Lie #2:  It’s my spouse’s fault I’m having an affair.  The truth is both of you are to blame for the affair but you more than your spouse.  Pointing fingers is not going to accomplish much right now, it’s kind of like Adam and Eve in the garden when each blamed someone else for the reason they sinned.  What is done is done and blaming someone else is not going to more you forward.  Own your own mistakes; this is adult behavior instead of childlike blame shifting.

Lie #3:  There is nothing I can do.  The truth is you have many options but all of them are far more difficult than the decision to have the affair.  Once you recognize that you are really hurting everyone by having an affair and you own up to your responsibility in the affair, then you need to take action.  Remaining in the same place and continuing on with your life as it is now will cause significant anxiety and lead to panic attacks and depression.  Having an affair is lying.  So begin the process by not lying anymore and then confess previous lies.  It will be painful of there is little doubt but continuing the lying is even more painful.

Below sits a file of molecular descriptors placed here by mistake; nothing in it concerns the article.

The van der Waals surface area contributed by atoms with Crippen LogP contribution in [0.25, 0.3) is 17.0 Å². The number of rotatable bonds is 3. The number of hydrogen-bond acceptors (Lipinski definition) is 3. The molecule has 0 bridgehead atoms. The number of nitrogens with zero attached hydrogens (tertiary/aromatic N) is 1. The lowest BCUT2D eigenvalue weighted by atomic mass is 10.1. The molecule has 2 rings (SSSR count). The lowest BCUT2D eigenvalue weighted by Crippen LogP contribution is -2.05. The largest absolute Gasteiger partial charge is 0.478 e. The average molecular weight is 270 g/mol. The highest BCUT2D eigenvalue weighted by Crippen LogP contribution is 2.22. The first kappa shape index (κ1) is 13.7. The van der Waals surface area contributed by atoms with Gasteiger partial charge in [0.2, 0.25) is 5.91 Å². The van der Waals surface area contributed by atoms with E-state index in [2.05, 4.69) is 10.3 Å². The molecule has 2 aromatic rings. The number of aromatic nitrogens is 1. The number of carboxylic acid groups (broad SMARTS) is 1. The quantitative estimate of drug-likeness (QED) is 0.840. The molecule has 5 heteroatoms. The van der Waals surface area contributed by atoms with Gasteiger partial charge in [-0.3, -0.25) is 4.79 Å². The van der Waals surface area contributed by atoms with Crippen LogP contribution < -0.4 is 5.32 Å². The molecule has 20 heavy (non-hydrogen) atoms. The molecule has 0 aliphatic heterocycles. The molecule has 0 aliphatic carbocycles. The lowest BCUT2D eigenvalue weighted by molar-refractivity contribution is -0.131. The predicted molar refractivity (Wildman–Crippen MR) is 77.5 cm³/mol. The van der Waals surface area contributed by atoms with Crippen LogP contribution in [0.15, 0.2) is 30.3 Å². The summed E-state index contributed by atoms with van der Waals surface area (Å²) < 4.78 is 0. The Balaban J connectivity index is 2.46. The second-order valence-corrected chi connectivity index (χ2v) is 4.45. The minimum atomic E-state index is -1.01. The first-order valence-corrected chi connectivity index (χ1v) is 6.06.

No one likes to admit that they have done something wrong.  It is painful, revealing, exposing, and humbling however nothing can be resolved if the affair remains in secret.  Get some counsel, ask for help from a non-biased person, and take action.  In the end, you are responsible for your actions and the decisions that you make both for good and bad.

Repairing, restoring, and rebuilding relationships takes time, energy and effort.  If you find yourself needing more help during this process, please call our offices at 407-647-7005 to schedule an appointment.  Or you can send me a quick email at chammond@lifeworksgroup.org.

What can you do when you are hurting?

There are times in our lives when things happen that hurt us.  Perhaps it is the disappointment of our children, the broken trust of our spouse, the betrayal of a friend, the abandonment of a family member, the failure of a business, or the rejection of a neighbor.  Whatever the incident, we have a choice to either deal with the hurt or bury the hurt.